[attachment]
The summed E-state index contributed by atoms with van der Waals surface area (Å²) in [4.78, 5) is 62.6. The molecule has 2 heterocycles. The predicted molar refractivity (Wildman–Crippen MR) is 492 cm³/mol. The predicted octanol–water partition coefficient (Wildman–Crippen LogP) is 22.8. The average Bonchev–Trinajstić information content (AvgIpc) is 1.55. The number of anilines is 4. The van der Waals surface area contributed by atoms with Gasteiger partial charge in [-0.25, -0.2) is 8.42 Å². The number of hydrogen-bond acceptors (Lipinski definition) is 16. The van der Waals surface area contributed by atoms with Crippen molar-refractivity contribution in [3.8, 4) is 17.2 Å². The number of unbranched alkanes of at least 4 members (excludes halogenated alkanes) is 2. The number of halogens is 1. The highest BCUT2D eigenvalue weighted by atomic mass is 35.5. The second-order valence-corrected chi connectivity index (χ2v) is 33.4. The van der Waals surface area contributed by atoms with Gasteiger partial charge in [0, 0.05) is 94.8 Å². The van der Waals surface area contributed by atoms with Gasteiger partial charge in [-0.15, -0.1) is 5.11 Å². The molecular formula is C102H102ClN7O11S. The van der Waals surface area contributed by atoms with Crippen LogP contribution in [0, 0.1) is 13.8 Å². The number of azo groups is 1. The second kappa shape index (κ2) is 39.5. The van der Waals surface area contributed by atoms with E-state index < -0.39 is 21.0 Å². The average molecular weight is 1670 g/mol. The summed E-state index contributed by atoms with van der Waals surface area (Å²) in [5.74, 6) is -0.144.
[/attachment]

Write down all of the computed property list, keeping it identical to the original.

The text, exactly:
The summed E-state index contributed by atoms with van der Waals surface area (Å²) in [4.78, 5) is 62.6. The molecule has 2 heterocycles. The predicted molar refractivity (Wildman–Crippen MR) is 492 cm³/mol. The predicted octanol–water partition coefficient (Wildman–Crippen LogP) is 22.8. The average Bonchev–Trinajstić information content (AvgIpc) is 1.55. The number of anilines is 4. The van der Waals surface area contributed by atoms with Gasteiger partial charge in [-0.25, -0.2) is 8.42 Å². The number of hydrogen-bond acceptors (Lipinski definition) is 16. The van der Waals surface area contributed by atoms with Crippen molar-refractivity contribution in [3.8, 4) is 17.2 Å². The number of unbranched alkanes of at least 4 members (excludes halogenated alkanes) is 2. The number of halogens is 1. The highest BCUT2D eigenvalue weighted by atomic mass is 35.5. The second-order valence-corrected chi connectivity index (χ2v) is 33.4. The van der Waals surface area contributed by atoms with Gasteiger partial charge in [0, 0.05) is 94.8 Å². The van der Waals surface area contributed by atoms with Gasteiger partial charge in [-0.15, -0.1) is 5.11 Å². The molecular formula is C102H102ClN7O11S. The van der Waals surface area contributed by atoms with Crippen LogP contribution in [0, 0.1) is 13.8 Å². The number of azo groups is 1. The second kappa shape index (κ2) is 39.5. The van der Waals surface area contributed by atoms with E-state index < -0.39 is 21.0 Å². The average molecular weight is 1670 g/mol. The summed E-state index contributed by atoms with van der Waals surface area (Å²) in [5.74, 6) is -0.144.